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Our Oceans, Seas and Coasts

Descriptor 11: Energy incl. Underwater Noise

“Introduction of energy, including underwater noise, is at levels that do not adversely affect the marine environment”

The introduction of energy is quite difficult to explain and grasp. It changes the physical systems. Simply put, when we speak about introduction of energy, we refer to light, electricity, heat, noise, electromagnetic radiation, radio waves or vibrations. Building the foundations of an offshore platform using pile driving for instance is the source of a lot of energy releases, whether in the form of noise or vibrations.

Although energy is a natural process, it does not always have a positive effect on other natural processes. Human activities can take a disproportional amount of energy out of a system or add to it. This can have a negative impact on the marine environment.

Why should we pay attention to the introduction of energy?

Generally, the strongest effects from these activities on the marine environment are caused by underwater noise. Heat can also be an issue in the case of cooling water systems. Finally, electromagnetic radiation can be expected in the case of activities related to electricity. Yet, there is very little information on the effects of electromagnetic fields on marine life. Most studies have dealt with underwater noise.

Impacts of man-made energy on the marine environment are related to the prevalence and timing of any activity as well as the distribution and abundance of sensitive marine life. For instance, in the case of offshore construction, shipping activities and pile driving (i.e. foundation building) add noise to the already established ambient noise levels. The disturbance from shipping (from fishing and recreational vessels) lies in particular in the fact that the noise input from these activities can be continuous. Loud impulse noise and ambient (continuous) noise should therefore be distinguished.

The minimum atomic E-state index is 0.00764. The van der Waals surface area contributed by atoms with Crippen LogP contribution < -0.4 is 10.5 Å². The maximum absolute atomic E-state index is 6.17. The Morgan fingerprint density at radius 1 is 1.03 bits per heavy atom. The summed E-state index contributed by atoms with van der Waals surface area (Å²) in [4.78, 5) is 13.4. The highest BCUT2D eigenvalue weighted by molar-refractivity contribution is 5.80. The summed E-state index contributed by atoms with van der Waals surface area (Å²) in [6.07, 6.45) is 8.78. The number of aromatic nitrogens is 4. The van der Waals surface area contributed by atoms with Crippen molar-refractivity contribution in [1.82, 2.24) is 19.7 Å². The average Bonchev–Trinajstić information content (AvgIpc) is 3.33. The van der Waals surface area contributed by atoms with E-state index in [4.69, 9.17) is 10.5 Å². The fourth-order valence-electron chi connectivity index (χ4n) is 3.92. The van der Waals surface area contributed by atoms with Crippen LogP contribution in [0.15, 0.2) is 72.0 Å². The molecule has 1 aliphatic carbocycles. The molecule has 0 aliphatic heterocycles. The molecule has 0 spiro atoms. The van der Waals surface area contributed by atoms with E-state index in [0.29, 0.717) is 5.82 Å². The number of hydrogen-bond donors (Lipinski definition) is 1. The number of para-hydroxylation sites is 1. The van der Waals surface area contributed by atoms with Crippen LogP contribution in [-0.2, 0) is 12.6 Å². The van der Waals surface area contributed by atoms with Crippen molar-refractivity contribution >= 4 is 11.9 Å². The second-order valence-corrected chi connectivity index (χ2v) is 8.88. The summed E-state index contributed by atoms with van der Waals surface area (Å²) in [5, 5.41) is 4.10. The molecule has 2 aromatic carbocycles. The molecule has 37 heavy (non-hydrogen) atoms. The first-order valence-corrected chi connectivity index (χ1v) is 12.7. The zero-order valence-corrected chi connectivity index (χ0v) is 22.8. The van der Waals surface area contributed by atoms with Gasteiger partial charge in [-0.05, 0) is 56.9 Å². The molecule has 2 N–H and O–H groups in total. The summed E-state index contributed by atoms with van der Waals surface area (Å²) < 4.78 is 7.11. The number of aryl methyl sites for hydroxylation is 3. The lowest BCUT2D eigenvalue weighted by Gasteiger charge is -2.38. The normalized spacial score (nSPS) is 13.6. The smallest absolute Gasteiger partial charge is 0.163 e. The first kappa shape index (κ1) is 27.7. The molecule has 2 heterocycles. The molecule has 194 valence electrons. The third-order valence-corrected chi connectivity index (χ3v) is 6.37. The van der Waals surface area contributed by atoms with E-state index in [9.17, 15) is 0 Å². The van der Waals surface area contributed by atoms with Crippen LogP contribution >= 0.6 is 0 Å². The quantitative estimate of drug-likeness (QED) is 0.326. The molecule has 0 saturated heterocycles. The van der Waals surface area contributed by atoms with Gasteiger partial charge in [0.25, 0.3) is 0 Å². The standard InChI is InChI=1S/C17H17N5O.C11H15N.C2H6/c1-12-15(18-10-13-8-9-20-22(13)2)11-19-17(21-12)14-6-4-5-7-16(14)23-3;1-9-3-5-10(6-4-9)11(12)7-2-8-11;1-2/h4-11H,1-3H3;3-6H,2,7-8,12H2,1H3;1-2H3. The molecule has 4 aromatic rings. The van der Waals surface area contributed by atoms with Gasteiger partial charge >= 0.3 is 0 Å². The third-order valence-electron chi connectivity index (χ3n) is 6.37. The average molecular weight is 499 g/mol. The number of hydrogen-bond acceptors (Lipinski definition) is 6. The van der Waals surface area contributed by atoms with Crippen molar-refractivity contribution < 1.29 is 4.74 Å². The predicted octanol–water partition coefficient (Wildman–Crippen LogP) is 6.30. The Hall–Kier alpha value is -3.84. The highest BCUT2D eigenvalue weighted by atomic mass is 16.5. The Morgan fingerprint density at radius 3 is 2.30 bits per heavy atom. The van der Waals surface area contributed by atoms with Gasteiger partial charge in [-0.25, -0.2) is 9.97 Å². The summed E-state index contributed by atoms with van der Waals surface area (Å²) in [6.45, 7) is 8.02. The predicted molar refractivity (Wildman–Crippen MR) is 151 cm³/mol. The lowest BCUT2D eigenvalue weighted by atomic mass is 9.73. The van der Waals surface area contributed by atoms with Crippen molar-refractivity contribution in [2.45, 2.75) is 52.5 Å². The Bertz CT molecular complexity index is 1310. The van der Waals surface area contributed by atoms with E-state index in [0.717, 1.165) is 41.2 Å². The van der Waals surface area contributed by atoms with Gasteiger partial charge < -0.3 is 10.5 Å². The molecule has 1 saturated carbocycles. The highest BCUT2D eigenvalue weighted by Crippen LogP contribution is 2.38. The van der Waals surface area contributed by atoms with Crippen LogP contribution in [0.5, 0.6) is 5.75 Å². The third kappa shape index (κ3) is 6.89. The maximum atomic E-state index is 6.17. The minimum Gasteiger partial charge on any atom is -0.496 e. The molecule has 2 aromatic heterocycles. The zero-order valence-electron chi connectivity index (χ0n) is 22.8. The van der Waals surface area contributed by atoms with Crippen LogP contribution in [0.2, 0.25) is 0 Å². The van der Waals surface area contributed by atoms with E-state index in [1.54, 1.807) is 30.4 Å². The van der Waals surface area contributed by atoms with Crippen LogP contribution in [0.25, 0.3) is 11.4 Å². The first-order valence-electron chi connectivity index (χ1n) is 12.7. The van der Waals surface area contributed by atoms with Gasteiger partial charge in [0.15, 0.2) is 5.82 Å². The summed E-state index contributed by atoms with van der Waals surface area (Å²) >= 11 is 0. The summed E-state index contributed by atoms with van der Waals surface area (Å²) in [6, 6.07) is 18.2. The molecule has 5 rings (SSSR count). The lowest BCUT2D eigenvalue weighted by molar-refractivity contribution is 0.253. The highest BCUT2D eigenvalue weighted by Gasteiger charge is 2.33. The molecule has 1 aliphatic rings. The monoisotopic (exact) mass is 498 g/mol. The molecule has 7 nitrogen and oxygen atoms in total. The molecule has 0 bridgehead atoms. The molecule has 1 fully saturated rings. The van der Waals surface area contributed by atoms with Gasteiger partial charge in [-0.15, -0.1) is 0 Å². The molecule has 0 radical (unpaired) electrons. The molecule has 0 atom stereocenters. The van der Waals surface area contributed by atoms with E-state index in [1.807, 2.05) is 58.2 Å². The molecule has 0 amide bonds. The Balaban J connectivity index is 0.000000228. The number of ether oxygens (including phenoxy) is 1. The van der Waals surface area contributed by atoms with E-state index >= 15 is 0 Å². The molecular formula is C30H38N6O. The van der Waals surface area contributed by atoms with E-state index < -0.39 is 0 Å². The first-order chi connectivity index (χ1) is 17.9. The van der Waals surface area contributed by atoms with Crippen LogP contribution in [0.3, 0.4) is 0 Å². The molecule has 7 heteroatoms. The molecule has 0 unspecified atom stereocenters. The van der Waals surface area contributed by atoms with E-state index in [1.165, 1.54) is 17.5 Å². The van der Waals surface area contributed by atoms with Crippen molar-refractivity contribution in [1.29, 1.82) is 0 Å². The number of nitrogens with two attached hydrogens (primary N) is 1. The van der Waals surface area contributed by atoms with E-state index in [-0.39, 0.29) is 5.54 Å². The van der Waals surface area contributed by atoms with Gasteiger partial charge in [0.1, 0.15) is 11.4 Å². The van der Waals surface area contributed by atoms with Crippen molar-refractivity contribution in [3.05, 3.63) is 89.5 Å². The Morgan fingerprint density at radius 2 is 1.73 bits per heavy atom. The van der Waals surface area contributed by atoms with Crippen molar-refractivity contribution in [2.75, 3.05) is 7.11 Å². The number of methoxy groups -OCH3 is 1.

What kind of damage does underwater noise cause?

Attention has been raised on the topic of underwater noise and its effects on marine life. Yet, the effects of underwater noise are not fully understood. One reason for this is that only for a few species of mammals and fish, tests have been performed to identify hearing range and sensitivity.

But even if an individual hears the noise, we are not sure how it will react or what damage will be done. It could avoid the source and be chased out of important areas, for example spawning grounds. It might influence its ability to detect food. Its hearing could get damaged at close ranges with further effects on communication about food, danger and reproduction. Research proved that marine fauna certainly do experience effects from noise exposure. It has been established for example that stranding incidents in beaked whales were caused by underwater noise from military activities. The graph shows some hearing curves of toothed whales.

Audiogram for odontocetes © Reynolds and Rommel 1999)
Audiogram for odontocetes © Reynolds and Rommel 1999

Some underwater noise can be heard by marine life over distances of dozens of kilometres. For example pile driving sound can be as loud as 250 decibels* at the source and can potentially be picked up by a harbour porpoise over distances of at least 80 km under certain circumstances. Although, we cannot compare these levels to in-air values without some corrections, we can say that that pile driving is quite loud!

*relative to 1 micropascal

Overcraft in UK © iStockphoto
Submarine cables in the OSPAR Maritime area © OSPAR 2009a
Submarine cables in the OSPAR Maritime area © OSPAR 2009

What are the main sources of energy in the marine environment?